Skandamata, the goddess worshipped on Panchami, is the mother of Skanda, mother when her child is confronted with danger. She is depicted riding a ferocious lion, having four arms and holding her baby. It is believed that she awards devotees with salvation, power, prosperity and life’s treasures. She can grant oceans of wisdom even to the most illiterate, if they happen to worship her. Skandamātā who possesses the brilliance of the sun fulfills all the desires of her devotees. The worship of Skandamātā purifies the heart of a devotee. While worshipping her, the devotee should have absolute control over his senses and mind. He should free himself from worldly bondage and worship her with a single-pointed devotion. Her worship is twice blessed - when the devotee worships her, Lord Skand, her son in her lap, is automatically worshipped. Thus, the devotee happens to enjoy the grace of Skandmata along with the grace of Lord Skand. Her worship is ultimately conducive to salvation.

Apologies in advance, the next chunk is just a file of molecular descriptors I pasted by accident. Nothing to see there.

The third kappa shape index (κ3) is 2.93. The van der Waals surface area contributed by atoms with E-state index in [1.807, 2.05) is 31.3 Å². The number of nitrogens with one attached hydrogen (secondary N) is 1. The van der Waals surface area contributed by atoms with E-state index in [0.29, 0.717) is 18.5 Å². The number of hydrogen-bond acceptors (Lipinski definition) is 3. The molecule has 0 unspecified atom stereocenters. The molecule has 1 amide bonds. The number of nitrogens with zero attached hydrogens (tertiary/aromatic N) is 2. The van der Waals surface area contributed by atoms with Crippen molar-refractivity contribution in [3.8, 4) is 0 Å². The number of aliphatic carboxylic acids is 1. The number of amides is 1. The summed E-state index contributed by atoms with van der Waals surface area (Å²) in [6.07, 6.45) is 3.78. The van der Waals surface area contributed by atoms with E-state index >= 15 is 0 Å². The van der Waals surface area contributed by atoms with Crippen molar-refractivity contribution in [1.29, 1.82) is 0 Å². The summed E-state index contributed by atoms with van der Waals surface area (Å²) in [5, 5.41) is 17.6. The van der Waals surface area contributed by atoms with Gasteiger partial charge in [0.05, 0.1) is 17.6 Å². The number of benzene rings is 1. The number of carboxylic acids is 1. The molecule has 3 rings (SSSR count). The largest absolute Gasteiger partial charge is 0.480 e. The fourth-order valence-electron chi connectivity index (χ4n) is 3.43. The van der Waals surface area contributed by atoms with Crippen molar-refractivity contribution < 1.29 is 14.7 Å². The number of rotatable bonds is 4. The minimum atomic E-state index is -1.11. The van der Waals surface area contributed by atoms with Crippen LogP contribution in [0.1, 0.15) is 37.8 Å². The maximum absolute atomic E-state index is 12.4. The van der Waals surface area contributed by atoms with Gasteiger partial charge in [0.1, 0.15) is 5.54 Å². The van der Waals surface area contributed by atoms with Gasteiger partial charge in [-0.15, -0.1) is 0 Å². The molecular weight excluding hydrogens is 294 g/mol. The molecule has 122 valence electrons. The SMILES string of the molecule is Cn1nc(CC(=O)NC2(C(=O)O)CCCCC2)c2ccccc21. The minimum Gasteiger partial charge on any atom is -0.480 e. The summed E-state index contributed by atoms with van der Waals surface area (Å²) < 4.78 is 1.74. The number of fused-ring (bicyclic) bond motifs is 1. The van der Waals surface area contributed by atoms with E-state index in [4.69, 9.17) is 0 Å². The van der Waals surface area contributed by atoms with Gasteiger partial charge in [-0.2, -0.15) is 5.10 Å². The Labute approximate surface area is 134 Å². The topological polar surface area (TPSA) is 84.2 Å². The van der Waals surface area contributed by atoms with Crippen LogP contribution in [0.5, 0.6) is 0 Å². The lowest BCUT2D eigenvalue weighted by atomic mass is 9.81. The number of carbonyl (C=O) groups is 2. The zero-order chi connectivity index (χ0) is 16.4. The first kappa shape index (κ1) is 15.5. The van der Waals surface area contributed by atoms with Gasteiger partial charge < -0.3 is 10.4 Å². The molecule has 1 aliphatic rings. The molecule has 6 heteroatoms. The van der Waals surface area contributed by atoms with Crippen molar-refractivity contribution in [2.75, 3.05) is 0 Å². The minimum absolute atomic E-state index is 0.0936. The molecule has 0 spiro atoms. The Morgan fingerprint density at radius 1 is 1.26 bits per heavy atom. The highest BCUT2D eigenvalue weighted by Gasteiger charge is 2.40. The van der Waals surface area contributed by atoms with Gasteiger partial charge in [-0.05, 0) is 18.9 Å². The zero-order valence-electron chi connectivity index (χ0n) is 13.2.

Skandamata’s distinctive nature, and to a great extent probably her appeal, comes from the combination of world-supportive qualities and liminal characteristics that associate her with the periphery of civilized order. In many respects Durga violates the model of the Hindu woman. She is not submissive, she is not subordinated to a male deity, she does not fulfill household duties, and she excels at what is traditionally a male function, i.e., fighting in a battle. As an independent warrior who can hold her own against any male on the battlefield, she reverses the normal role for females and therefore stands outside normal society. Unlike the normal female, Skandamata does not lend her power or sakti to a male consort but rather takes power from the male gods in order to perform her own heroic exploits. They give up their inner strength, fire and heat to create her and in doing so they surrender their potency to her.